MANY regional development projects are riding on EU structural funds of more than a billion euro.
The document, prepared by Slovakia's Construction and Regional Development Ministry and submitted to Brussels on March 14, sets the administrative and statistical groundwork under which the country can use EU development funds.
"The whole [plan] contains characteristics and information on areas where EU funds are directed. We will continue to consult with the European Commission on individual chapters, but without [the NRP] we would not be able to use EU structural funds," said Zsolt Lukáč, state secretary of the Construction Ministry.
"The NRP lays out where it is necessary, and possible, to invest money from the EU," he said.
Between 2004 and 2006, Slovakia will have access to more than a billion euro in EU structural and cohesive funds, which can be used to support projects in industry and service, human resources, agriculture, infrastructure, and other areas.
The Slovak government will have to provide nearly 370 million euro in matching funds over the same period, while an additional 300 million euro should come from private sources.
Under the NDP, most of Slovakia's structural funds will be available to fund development in regions where the average living standard, measured as GDP per capita adjusted for purchasing power, is less than 75 per cent of the EU average. Of Slovakia's eight regions, only Bratislava has living standards higher than this level.
While EU diplomats have praised Slovakia's general progress in preparing for accession so far, they have repeatedly warned that the country's regional governments may not be up to the task of administering structural funds under EU regional policy.
"Slovakia will become an EU member state in a year, and from January 2004 will have access to structural funds. It is important that the regional organs are prepared at all levels," said Eric van der Linden, head of the European Commission delegation to Slovakia at a meeting of European and regional government officials in east Slovakia's Prešov.
"Because of that, we are explaining aspects of EU regional policy in specific regions," he said.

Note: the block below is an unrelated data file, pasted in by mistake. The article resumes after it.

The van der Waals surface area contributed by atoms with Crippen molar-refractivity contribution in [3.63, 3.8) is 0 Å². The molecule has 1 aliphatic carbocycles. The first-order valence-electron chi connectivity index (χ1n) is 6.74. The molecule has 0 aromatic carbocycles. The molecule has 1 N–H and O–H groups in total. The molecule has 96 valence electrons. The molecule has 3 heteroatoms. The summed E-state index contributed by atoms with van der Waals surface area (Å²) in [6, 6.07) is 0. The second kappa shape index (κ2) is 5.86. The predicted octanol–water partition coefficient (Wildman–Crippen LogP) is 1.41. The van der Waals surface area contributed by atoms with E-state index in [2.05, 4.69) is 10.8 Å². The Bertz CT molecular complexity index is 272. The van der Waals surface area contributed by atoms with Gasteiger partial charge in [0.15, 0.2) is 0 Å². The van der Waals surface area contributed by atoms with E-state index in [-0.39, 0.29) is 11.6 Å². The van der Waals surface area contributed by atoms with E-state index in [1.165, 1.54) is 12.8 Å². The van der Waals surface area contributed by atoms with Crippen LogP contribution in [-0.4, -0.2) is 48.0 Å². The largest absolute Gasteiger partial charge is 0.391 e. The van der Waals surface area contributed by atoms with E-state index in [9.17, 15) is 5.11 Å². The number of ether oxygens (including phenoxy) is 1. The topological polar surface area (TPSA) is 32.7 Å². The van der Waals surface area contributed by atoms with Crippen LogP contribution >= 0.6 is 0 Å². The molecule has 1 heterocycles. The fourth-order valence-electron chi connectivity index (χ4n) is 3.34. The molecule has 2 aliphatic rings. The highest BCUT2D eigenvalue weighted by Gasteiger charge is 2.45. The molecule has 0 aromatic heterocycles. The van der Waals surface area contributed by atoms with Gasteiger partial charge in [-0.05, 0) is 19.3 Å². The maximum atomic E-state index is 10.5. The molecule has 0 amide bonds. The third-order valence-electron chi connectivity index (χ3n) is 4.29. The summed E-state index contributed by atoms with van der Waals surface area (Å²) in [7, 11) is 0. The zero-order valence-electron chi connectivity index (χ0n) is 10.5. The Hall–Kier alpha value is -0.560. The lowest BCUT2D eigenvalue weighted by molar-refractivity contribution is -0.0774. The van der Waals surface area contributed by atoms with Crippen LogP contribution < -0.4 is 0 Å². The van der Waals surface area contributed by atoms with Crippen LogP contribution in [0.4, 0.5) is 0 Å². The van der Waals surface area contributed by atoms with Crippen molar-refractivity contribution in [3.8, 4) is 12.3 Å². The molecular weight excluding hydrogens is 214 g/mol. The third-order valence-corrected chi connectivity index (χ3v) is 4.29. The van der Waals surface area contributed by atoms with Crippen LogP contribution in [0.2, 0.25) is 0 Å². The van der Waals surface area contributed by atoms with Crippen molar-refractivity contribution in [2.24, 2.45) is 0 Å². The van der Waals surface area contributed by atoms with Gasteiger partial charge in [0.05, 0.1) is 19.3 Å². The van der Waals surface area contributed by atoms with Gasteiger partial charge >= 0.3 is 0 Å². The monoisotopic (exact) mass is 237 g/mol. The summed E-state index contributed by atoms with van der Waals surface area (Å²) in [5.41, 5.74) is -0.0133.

European officials following the progress of the union's 10 accession countries in implementing EU-mandated legislative reform have recently sent out warnings to individual states for lagging in certain areas.
While Slovakia, with two warnings, received fewer notices than many accession states, it was the only country criticised by the EU for its regional policy. EU officials say the country needs to build up its regional governments to be able to handle EU project administration.
"One of the negatives of regional development in Slovakia is the insufficient administrative capacity," said van der Linden.
"Slovakia was in fact the only country to get a warning letter because of the chapter on regional policy and structural funds. But this warning should not be understood as a catastrophe. I think it's better for a given country to be warned systematically every three months rather than wait with the warnings until the day of accession," he said.
Slovak government officials say they are taking the matter seriously and have already prepared a number of measures to increase the abilities of regional governments to develop and administer projects.
Slovakia's main EU negotiator Ján Figeľ said a priority would be finding qualified staff for the regional governments to ensure the country can use structural funds from January 2004.
"It's about the people who are going to carry everything out, and there have to be technically skilled and ethical people in the period before us. In many areas there have been structural changes in adopting new norms, and these have to go hand-in-hand with personnel matters," Figeľ said.
Construction Minister László Gyurovszky has presented a system he says will minimise problems stemming from access to funds, and deputy PM for integration Pál Csáky has said the government is already working to find qualified people for regional administration before the EU funds become available.
"In the area of administrative capacity, we are taking two steps. Firstly, we are enabling the faster and more effective acquisition of skilled people, and secondly, we are trying to pay them better," said Csáky.
"I don't want to say that we have time for everything, but again I don't think there is a reason right now to be nervous," he said.
24. Mar 2003 at 0:00 | Dewey Smolka